- John Podesta eats crow: ‘I apologize to Speaker Boehner’
- U.S., China race to finish line on ‘invisibility cloak’
- Obama ‘cavalier’ in hiding foreign aid order, judge rules
- Prince Charles: Muslims are driving Christians from Mideast through persecution
- Gitmo’s first commander: Close the prison down
- Google’s newest photography find: Just wink and shoot
- Detroit’s Heidelberg art project hit by 8 fires in 8 months
- Pa. police pull people over for random DNA tests for feds
- NASA pushing hard to get back into space game
- Harvard student to face federal charges for bomb hoax
By John R. Bolton
The president fiddles at his domestic altar while the world burns
Independent voices from the The Washington Times Communities
Topic - Smithsonian Institution
I've been to Jerusalem five times, and each time I learned something new. On my most recent trip, in June 2012, I learned June may not be the best time of year to visit: it was monstrously hot, and, frankly, I suffered!
Protesters will use President Obama's fundraising trip to Southern California on Tuesday to highlight his refusal to live up to a campaign promise to recognize the Armenian genocide in Turkey nearly a century ago.
President Obama paid tribute Wednesday night to the late President John F. Kennedy, saying he and his family gave to the nation "a legacy of service."
With most of its 137 million objects kept behind the scenes or in a faraway museum, the Smithsonian Institution is launching a new 3D scanning and printing initiative to make more of its massive collection accessible to schools, researchers and the public worldwide.
The thousands of public employees who've just been placed on furlough aren't shedding too many tears over the government shutdown. From Washington, D.C., to New York City, they're taking to the bars and drinking establishments, toasting their time off with beers and mixed drinks.
The National Zoo and intercollegiate athletic teams at the three military service academies are among the myriad organizations impacted by the federal government’s shutdown.
Along with "nonessential' federal offices in Washington and around the country, a motley mix of art exhibitions, cultural events, historic archives and even the live "Panda Cam" would be among the budget casualties if the government shuts down.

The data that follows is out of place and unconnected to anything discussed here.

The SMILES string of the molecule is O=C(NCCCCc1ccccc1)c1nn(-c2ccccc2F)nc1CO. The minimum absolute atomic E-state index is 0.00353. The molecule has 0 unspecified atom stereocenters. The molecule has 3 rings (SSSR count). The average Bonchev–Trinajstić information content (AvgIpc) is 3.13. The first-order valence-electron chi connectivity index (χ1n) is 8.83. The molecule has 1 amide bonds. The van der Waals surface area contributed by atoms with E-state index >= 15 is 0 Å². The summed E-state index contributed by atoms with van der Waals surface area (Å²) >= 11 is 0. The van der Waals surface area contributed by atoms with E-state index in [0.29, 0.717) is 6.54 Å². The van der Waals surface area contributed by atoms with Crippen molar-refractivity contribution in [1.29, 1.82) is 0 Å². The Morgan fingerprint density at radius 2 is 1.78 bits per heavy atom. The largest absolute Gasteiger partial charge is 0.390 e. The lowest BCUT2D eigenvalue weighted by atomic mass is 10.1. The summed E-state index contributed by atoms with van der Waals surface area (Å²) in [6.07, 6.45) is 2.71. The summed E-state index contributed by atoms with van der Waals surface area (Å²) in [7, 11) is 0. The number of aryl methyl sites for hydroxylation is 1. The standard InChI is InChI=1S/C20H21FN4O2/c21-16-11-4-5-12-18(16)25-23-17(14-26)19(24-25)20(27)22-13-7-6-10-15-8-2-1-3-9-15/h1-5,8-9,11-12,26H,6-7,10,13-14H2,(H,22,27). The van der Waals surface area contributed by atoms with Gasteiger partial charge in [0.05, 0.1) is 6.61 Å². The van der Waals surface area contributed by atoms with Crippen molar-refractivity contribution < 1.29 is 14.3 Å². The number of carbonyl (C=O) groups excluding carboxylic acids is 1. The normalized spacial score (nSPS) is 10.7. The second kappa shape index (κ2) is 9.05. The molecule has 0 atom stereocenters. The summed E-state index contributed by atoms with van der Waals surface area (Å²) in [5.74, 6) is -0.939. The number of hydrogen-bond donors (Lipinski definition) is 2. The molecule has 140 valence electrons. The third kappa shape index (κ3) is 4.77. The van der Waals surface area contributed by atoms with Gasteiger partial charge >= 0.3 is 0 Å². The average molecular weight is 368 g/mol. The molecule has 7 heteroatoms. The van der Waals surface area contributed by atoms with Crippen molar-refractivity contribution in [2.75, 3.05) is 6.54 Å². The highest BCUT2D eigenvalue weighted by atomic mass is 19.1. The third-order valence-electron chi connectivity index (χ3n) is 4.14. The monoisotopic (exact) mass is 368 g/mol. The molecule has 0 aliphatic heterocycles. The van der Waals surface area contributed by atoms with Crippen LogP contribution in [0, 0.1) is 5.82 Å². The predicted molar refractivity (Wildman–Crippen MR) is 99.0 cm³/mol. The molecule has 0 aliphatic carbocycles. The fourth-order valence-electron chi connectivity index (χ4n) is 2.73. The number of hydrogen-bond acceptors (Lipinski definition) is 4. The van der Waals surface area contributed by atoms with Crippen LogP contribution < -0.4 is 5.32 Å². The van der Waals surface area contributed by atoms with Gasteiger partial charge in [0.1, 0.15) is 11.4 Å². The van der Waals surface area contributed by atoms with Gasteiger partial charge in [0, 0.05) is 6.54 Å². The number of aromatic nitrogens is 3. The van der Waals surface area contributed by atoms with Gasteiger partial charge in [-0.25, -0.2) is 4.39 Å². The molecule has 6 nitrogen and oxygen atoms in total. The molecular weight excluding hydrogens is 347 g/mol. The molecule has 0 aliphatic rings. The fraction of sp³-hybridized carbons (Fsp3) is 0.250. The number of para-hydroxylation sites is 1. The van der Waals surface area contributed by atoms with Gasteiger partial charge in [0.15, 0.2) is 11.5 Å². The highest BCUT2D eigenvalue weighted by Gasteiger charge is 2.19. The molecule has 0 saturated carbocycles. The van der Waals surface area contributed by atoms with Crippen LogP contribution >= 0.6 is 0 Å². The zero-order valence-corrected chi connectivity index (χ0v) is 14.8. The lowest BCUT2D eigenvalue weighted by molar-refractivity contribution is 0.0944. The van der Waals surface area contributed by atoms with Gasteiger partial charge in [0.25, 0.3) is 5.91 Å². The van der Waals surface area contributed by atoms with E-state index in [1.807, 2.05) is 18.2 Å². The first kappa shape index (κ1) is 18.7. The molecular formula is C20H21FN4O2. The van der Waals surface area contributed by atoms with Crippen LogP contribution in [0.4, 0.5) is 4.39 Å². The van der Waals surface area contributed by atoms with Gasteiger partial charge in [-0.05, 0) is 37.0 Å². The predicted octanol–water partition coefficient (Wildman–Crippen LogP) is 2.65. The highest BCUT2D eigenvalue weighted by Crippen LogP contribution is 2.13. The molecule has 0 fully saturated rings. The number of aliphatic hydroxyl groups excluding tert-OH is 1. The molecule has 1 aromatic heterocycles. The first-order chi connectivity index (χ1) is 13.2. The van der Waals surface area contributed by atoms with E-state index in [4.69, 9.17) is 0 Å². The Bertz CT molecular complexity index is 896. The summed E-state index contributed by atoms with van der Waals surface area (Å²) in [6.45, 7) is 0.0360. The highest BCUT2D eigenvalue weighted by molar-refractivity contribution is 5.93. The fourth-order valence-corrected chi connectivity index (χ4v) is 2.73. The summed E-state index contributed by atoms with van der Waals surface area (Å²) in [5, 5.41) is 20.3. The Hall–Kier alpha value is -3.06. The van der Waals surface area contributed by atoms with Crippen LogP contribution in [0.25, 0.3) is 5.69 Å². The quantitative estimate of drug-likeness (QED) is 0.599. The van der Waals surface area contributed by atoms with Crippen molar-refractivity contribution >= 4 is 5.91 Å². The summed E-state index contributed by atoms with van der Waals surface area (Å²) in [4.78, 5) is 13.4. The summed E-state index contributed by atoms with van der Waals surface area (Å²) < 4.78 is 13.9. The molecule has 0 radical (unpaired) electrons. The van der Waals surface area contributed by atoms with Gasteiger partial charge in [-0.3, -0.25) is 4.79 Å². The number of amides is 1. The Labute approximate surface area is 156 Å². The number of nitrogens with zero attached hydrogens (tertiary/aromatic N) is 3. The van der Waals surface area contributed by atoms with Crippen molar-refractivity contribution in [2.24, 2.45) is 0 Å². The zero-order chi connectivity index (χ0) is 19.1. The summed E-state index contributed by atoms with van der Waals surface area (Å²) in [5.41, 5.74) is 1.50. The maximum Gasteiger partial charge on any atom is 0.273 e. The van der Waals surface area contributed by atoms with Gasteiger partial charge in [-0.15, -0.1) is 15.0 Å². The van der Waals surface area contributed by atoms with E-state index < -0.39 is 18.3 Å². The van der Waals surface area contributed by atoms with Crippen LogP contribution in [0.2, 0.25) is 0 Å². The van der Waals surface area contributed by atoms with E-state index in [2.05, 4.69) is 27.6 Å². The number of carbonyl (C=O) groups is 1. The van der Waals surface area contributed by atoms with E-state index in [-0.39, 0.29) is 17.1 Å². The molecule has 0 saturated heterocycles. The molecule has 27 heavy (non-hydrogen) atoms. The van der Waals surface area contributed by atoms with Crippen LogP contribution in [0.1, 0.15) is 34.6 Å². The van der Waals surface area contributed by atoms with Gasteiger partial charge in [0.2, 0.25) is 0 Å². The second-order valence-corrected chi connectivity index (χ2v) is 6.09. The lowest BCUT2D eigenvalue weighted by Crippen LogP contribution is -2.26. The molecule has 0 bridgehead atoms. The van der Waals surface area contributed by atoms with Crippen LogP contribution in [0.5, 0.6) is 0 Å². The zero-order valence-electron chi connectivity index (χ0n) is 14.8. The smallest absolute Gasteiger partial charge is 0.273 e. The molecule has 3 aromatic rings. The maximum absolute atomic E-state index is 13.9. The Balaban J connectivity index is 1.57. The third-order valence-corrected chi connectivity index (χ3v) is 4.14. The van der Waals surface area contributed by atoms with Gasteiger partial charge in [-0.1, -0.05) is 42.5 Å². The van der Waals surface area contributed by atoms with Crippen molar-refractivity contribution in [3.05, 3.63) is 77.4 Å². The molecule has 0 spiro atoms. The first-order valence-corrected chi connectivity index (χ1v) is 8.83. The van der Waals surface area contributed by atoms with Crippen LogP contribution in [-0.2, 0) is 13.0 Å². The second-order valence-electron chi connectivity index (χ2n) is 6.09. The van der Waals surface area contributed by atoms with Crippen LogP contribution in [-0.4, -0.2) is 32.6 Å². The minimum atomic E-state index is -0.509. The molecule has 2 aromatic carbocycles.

Miss Piggy is finally joining her love, Kermit the Frog, in the Smithsonian Institution's collection of Jim Henson's Muppets.
They're almost here. With reports of sightings in Northern Virginia, the nation's capital is bracing for the inevitable return of the moulting, mating, singing cicadas.
The head of the National Park Service said Tuesday that parks should take down any signs blaming service cuts on the budget sequesters, saying he thought that was inappropriate.
For those just waking up from a multidecade nap, the world has changed markedly since 1975. Led Zeppelin, Olivia Newton-John and Chicago no longer top the record charts. Roy Acuff and Minnie Pearl have joined Hank Williams in the great Opry House in the sky. "Maude," "Columbo" and "Happy Days" no longer rule the nation's television screens.
The face of Mars is dotted with a maze of channels, pointing to possible ancient megaflood episodes.
Hundreds of people gathered Thursday at the Smithsonian's National Museum of the American Indian for a discussion of sports teams' use of racially insensitive imagery that, as such discussions often do, turned into an ongoing complaint against a certain Washington football team's continued use of a certain Indian-inspired nickname.
New research pinpoints how the torch passed from one dominant creature on Earth to another, from the brutish dinosaur to the crafty mammal.
As the government exits the business of using chimpanzees for scientific research, taxpayers just might go bananas over the animals' retirement tab.